We’re on a 7000-mile expedition, including the completion of the ALCAN 5000 rally and our own plan to penetrate the Arctic in the two places that a wheeled vehicle can in North America. During winter.
The ALCAN 5000 is a terrifically challenging endurance adventure that requires not only high mileages at low temperatures, but a number of exacting time-speed-distance (TSD) trials that require you to be at the right spot along the road at exactly the prescribed time. Even a second early or late attracts a penalty. That’s difficult enough when you’re getting to work; it’s particularly hard on an icy 11-percent grade in northern Canada.
In order to be competitive in this TSD work, you have to calibrate your odometer to be as accurate as possible. To put that into context, most OEM odometers are a few percentage points high in order to accommodate variances and not encourage even a little bit of optimism in your speedometer. That error is way too large to be competitive on this event.
The top teams run a custom electronic odometer that can be fine-tuned to read to three decimal places. As in: “it’s just down the road 11.526 miles.” Our “seat of the pants” class doesn’t allow these automotive mainframes, but we are allowed to use GPS. However, what we’ve found (through 3,300 miles of testing) is that even the fancy-spec GPS reads 0.55 percent too long. That may not seem like much, but it’s enough for us to have to run a “correction factor” on our mileages during the TSDs.
We do, and we’ve been extremely competitive, winning our “SOP” class by a large margin yesterday. But that insane focus on tiny distances provides a stark contrast to the immense distances just on the other side of the windshield. We’re cutting up the vast North American wilderness into sections less than a car length long.
Brad Lovell, off-road racer extraordinaire and one of my teammates on this expedition, is from Colorado Springs, Colorado, and grew up roaming around the mountains. One of the things he’s noted is the different feeling he gets from the mountains up here. In Colorado, if you summit that peak or go over that pass yonder, there’s probably a town or a road on the other side. Up here, there’s only another summit, and maybe another pass.
It means that there’s a feeling of infinity as you look at the horizon. And our slicing up the distances into feet at a time seems particularly amusing.
Beauty in Barren Places
A long road trip or expedition has many effects on the people involved. Fatigue, wonder, tension, a certain odor, and a whole playlist of self-referential jokes all develop as the trip progresses.
Our expedition is no different. Four thousand miles into 7,000 at high latitudes during winter keeps you in the vehicle a lot, and the dangers of the route keep you highly focused most of the time. We’re passing the hump in the middle, with road-weariness setting in. And of course a lot of jokes that are now too complex to explain and probably wouldn’t be funny if explained at all. The usual.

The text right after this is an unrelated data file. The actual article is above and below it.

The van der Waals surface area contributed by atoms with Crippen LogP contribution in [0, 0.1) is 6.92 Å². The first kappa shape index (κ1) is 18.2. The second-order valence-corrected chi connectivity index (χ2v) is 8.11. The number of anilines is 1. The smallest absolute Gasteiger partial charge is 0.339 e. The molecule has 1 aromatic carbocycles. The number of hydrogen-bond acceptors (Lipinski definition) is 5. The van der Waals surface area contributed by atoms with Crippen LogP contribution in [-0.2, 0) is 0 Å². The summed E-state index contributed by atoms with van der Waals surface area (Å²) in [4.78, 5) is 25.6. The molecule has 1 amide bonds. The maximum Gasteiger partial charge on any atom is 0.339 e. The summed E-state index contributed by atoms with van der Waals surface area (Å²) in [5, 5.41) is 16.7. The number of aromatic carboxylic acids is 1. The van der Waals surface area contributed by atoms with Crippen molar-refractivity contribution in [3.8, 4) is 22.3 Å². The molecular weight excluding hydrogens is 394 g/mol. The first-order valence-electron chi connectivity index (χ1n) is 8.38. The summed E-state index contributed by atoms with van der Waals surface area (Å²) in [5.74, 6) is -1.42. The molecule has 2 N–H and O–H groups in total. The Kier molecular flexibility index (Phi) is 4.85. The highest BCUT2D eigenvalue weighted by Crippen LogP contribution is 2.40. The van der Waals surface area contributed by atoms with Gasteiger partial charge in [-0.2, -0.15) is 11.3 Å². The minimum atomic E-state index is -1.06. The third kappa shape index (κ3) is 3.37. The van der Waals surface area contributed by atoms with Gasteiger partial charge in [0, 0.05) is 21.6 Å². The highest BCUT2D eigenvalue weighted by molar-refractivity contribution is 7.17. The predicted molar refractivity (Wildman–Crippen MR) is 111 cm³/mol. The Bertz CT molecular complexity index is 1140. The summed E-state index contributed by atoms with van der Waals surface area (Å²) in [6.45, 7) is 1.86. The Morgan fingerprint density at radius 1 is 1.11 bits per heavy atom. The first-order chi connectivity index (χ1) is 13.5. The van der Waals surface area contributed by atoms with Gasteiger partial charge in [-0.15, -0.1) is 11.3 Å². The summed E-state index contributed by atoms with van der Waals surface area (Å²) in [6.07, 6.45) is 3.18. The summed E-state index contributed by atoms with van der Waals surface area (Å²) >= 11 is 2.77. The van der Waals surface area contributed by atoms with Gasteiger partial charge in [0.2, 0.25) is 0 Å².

But the other thing that happens, eventually, is that the constant movement and change begins to scour away things that were hanging on you before the trip began. It’s cleansing and it helps you distinguish between important and unimportant things.
Today our team pressed on to Coldfoot, Alaska, 40 miles above the Arctic Circle, a fueling location for the truckers on the Dalton Highway, itself privately built to service Prudhoe Bay oilfield needs. And if you attempt this road you must make sure (ironically, as you follow the pipeline) that you are fully fueled in Fairbanks and are carrying fuel also.
On this road, you go through some very difficult places. As the trees become smaller and you roll over the windblown peaks, you wonder if anything can live here. The permafrost prevents building into the ground, and the cold is prohibitive for any kind of normal life. The abandoned work camps for the people who built the Trans-Alaskan Pipeline are a haunting reminder that any human presence here is temporary, including yours. You pass Prospect Creek, now a pump station for the pipeline, that boasts the lowest recorded temperature in the United States: -80F.
It wasn’t quite that cold today, but it was cold enough to remind you that you’re a pretty fragile unit. And as you pass over some of the higher altitudes from the tree-covered subarctic into the tundra, you find scraggly trees clinging to life in the shallow ground, weighed down by rime ice six inches long. It’s a scene out of a Dr. Seuss book. Or an apocalyptic film.
But then you stop, bundle up, and brave the elements. Between the trees are hundreds, if not thousands, of animal tracks, a testament to the caribou, wolves, and muskoxen that are able to inhabit the place. And if you touch the trees in an attempt to take the dry, powdery rime ice in your hand, it floats away like dust. Despite its visual impact, you’re unable to get a hold of it, just as you’re unable to get a hold of this land at all.
Getting back in the Jeep and on the road again, you realize you can inject yourself into this landscape, but it will close up beautifully behind you. If you’re lucky, it will scour the trivial things away as you pass through.